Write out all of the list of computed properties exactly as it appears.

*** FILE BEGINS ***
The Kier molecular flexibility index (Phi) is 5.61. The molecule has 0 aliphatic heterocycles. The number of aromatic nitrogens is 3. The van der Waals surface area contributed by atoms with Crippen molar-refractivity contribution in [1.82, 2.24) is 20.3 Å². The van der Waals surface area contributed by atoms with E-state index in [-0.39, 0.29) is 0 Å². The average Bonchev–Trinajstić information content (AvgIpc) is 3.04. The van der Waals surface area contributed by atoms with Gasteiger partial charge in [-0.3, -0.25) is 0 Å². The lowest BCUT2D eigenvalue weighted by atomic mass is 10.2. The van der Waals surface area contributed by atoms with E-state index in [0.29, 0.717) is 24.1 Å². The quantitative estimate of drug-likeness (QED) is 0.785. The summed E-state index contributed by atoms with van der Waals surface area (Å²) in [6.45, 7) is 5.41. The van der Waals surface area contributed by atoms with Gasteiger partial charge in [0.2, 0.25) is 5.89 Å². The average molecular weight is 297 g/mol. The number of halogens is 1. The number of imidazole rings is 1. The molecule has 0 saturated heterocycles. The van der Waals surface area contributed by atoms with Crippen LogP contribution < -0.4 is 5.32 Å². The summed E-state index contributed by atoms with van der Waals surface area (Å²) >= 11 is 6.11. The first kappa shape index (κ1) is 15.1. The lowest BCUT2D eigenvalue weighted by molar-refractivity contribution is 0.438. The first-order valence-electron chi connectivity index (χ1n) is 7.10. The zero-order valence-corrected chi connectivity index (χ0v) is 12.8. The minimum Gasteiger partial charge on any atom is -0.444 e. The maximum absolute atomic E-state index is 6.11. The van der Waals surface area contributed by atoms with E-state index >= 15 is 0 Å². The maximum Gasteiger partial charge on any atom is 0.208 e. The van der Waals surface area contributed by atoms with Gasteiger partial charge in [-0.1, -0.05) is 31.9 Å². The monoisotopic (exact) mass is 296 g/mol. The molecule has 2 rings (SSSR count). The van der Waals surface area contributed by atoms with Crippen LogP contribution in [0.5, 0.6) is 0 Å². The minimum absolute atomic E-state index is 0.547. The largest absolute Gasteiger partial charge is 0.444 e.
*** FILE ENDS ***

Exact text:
The Kier molecular flexibility index (Phi) is 5.61. The molecule has 0 aliphatic heterocycles. The number of aromatic nitrogens is 3. The van der Waals surface area contributed by atoms with Crippen molar-refractivity contribution in [1.82, 2.24) is 20.3 Å². The van der Waals surface area contributed by atoms with E-state index in [-0.39, 0.29) is 0 Å². The average Bonchev–Trinajstić information content (AvgIpc) is 3.04. The van der Waals surface area contributed by atoms with Gasteiger partial charge in [-0.3, -0.25) is 0 Å². The lowest BCUT2D eigenvalue weighted by atomic mass is 10.2. The van der Waals surface area contributed by atoms with E-state index in [0.29, 0.717) is 24.1 Å². The quantitative estimate of drug-likeness (QED) is 0.785. The summed E-state index contributed by atoms with van der Waals surface area (Å²) in [6.45, 7) is 5.41. The van der Waals surface area contributed by atoms with Gasteiger partial charge in [0.2, 0.25) is 5.89 Å². The average molecular weight is 297 g/mol. The number of halogens is 1. The number of imidazole rings is 1. The molecule has 0 saturated heterocycles. The van der Waals surface area contributed by atoms with Crippen LogP contribution < -0.4 is 5.32 Å². The summed E-state index contributed by atoms with van der Waals surface area (Å²) >= 11 is 6.11. The first kappa shape index (κ1) is 15.1. The lowest BCUT2D eigenvalue weighted by molar-refractivity contribution is 0.438. The first-order valence-electron chi connectivity index (χ1n) is 7.10. The zero-order valence-corrected chi connectivity index (χ0v) is 12.8. The minimum Gasteiger partial charge on any atom is -0.444 e. The maximum absolute atomic E-state index is 6.11. The van der Waals surface area contributed by atoms with E-state index >= 15 is 0 Å². The maximum Gasteiger partial charge on any atom is 0.208 e. The van der Waals surface area contributed by atoms with Gasteiger partial charge in [-0.1, -0.05) is 31.9 Å². The monoisotopic (exact) mass is 296 g/mol. The molecule has 2 rings (SSSR count). The van der Waals surface area contributed by atoms with Crippen LogP contribution in [0.5, 0.6) is 0 Å². The minimum absolute atomic E-state index is 0.547. The largest absolute Gasteiger partial charge is 0.444 e.